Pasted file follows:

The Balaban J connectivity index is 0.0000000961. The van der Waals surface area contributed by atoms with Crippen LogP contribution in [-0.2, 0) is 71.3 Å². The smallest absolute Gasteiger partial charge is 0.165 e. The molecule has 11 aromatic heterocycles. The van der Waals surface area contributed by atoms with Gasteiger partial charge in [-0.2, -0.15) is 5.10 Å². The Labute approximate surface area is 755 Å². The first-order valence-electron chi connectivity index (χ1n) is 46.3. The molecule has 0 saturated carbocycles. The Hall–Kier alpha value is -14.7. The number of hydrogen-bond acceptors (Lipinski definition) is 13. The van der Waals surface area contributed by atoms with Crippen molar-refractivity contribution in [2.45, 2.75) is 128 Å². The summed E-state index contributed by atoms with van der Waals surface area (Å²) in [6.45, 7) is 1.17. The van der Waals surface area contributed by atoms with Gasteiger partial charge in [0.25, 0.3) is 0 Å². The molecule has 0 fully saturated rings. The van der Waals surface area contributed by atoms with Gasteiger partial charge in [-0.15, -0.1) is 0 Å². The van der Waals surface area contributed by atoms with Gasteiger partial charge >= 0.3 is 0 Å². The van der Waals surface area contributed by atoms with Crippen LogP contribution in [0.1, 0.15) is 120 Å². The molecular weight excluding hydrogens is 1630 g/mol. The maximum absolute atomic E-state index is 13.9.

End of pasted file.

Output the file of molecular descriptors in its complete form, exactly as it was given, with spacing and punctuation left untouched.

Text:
The Balaban J connectivity index is 0.0000000961. The van der Waals surface area contributed by atoms with Crippen LogP contribution in [-0.2, 0) is 71.3 Å². The smallest absolute Gasteiger partial charge is 0.165 e. The molecule has 11 aromatic heterocycles. The van der Waals surface area contributed by atoms with Gasteiger partial charge in [-0.2, -0.15) is 5.10 Å². The Labute approximate surface area is 755 Å². The first-order valence-electron chi connectivity index (χ1n) is 46.3. The molecule has 0 saturated carbocycles. The Hall–Kier alpha value is -14.7. The number of hydrogen-bond acceptors (Lipinski definition) is 13. The van der Waals surface area contributed by atoms with Crippen molar-refractivity contribution in [2.45, 2.75) is 128 Å². The summed E-state index contributed by atoms with van der Waals surface area (Å²) in [6.45, 7) is 1.17. The van der Waals surface area contributed by atoms with Gasteiger partial charge in [0.25, 0.3) is 0 Å². The molecule has 0 fully saturated rings. The van der Waals surface area contributed by atoms with Gasteiger partial charge in [-0.15, -0.1) is 0 Å². The van der Waals surface area contributed by atoms with Gasteiger partial charge >= 0.3 is 0 Å². The van der Waals surface area contributed by atoms with Crippen LogP contribution in [0.1, 0.15) is 120 Å². The molecular weight excluding hydrogens is 1630 g/mol. The maximum absolute atomic E-state index is 13.9.